Social Theory and Curatorial Practice

Social Theory and Curatorial Practice

by Eugenia Kisin
Spring 2017

Caring about Curating

What is a curator? From the Latin curare, which means both “to cure” and “to care for,” curators are people who make choices about how to display things—and sometimes the things called art—for others. Both “caring” and “curing” are integral to this work, as “caring” involves considerable expertise to establish what is worth caring about; the work of assemblage may also be remedial, jolting us out of previous understandings through unexpected juxtapositions. And, like all public forms of display, curatorial projects are always constrained by time, space, money, and also by murkier questions of what one can reasonably expect of an audience—how to best ensure that they also care.

In my “Social Theory and Curatorial Practice” seminar at Gallatin, I wanted my students to experiment within this role in practical and theoretical terms: assembling, displaying, and making an argument with some of the things that are important to them. Through consultations with Jenny Kijowski, Gallatin’s Educational Technologist, a final Digital Humanities assignment for the seminar was born: a digital curatorial project in which students would develop a curatorial statement, didactic label texts, and a digital gallery showcasing 4-6 digital objects—expansively delineated in the assignment as “original works (yours) or preexisting things,” to make room for students’ diverse creative practices. Predictably, the openness of the assignment resulted in a wide variety of projects and mediums: audio tracks arranged over an interactive map of Manhattan to articulate the singer’s attachments to place; hand-written dance scores paired with their interpretation in performance to ask about the circulation of ephemeral works; a series of Etsy wishlists curated to reveal different aspects of the curator’s racial and gender identity over time in relation to consumer capitalism. Over the second half of the semester, students critiqued their galleries in groups, and wrote reflections on the process.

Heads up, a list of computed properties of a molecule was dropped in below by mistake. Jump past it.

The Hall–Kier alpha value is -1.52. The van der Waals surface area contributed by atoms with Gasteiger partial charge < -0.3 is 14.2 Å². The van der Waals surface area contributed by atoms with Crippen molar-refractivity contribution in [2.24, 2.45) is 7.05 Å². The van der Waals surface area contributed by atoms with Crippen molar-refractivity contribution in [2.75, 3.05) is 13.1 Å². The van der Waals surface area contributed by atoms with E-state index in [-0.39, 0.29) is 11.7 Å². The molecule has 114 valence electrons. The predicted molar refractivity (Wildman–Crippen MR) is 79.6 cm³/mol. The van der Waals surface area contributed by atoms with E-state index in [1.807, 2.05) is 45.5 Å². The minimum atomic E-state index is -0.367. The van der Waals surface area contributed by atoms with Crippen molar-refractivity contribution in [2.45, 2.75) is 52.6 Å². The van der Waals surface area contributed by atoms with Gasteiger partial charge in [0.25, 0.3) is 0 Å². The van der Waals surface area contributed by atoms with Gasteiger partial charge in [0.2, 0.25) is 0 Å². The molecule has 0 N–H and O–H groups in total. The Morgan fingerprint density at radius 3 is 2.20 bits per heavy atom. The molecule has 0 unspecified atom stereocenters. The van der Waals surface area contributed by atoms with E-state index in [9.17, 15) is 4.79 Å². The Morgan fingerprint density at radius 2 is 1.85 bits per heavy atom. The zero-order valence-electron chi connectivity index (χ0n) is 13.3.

On the technical end, Jenny trained students in NYU’s Web Publishing platform, which the majority decided to use to create their galleries. This was an important part of the process, as contemporary imaginings of the role of the curator often use the language of “digital content curation.” I wanted to integrate knowledge of this work and the technical skills it requires with a critique of why curation has gone from a somewhat arcane practice associated with the figure of a white-gloved art specialist to something that is increasingly framed as a marketable skill in the digital world; Jenny’s workshop gave students the tools to develop both their digital skills and critical language for talking about new forms of curation online.

Many students’ projects were thematically ambitious, using artworks as original sources in innovative ways. In his gallery Pluriversal Currents, Patrick Bova (Gallatin 2018) brought together work by Indigenous and non-Indigenous artists to explore the meaning of “decolonial aesthetics” beyond its recent ubiquitous status in the global art world. Drawing on artists’ land- and water-based practices of decolonization, Patrick showed how this understanding and its ecological stakes sit in tension with the institutional definitions and spaces of the art world. In her project Revisited, Ana Lopes (Global Liberal Studies 2018) staged a digital rearrangement of works from a well-known 2004 exhibition at El Museo del Barrio in New York called MoMA at El Museo: Latin American and Caribbean Art from the Collection of the Museum of Modern Art. Ana’s criticism of the 2004 exhibition hinged on what she interpreted as a decontextualization Latin American and Caribbean works, which were celebrated only in relation to a narrative of Western modernity that results, in her words, in “a social and political sterilization of their histories.” Both of these projects, and many others, used techniques of assemblage in the digital gallery to ask art historical questions that could not have been arrived at merely seeing reproductions of the works in books or exhibition catalogs.

“...their digital galleries had provoked them to re-imagine their subject...”

In their self-evaluations, students reflected on what they had learned and what they would change about their projects if time and resources permitted, and often noted that the project had opened up further questions; rather than serving as an exhaustive statement on the given theme, their digital galleries had provoked them to re-imagine their subject, and given them new perspectives on the limits and possibilities of their emerging curatorial authority: a power to care and, perhaps, to cure.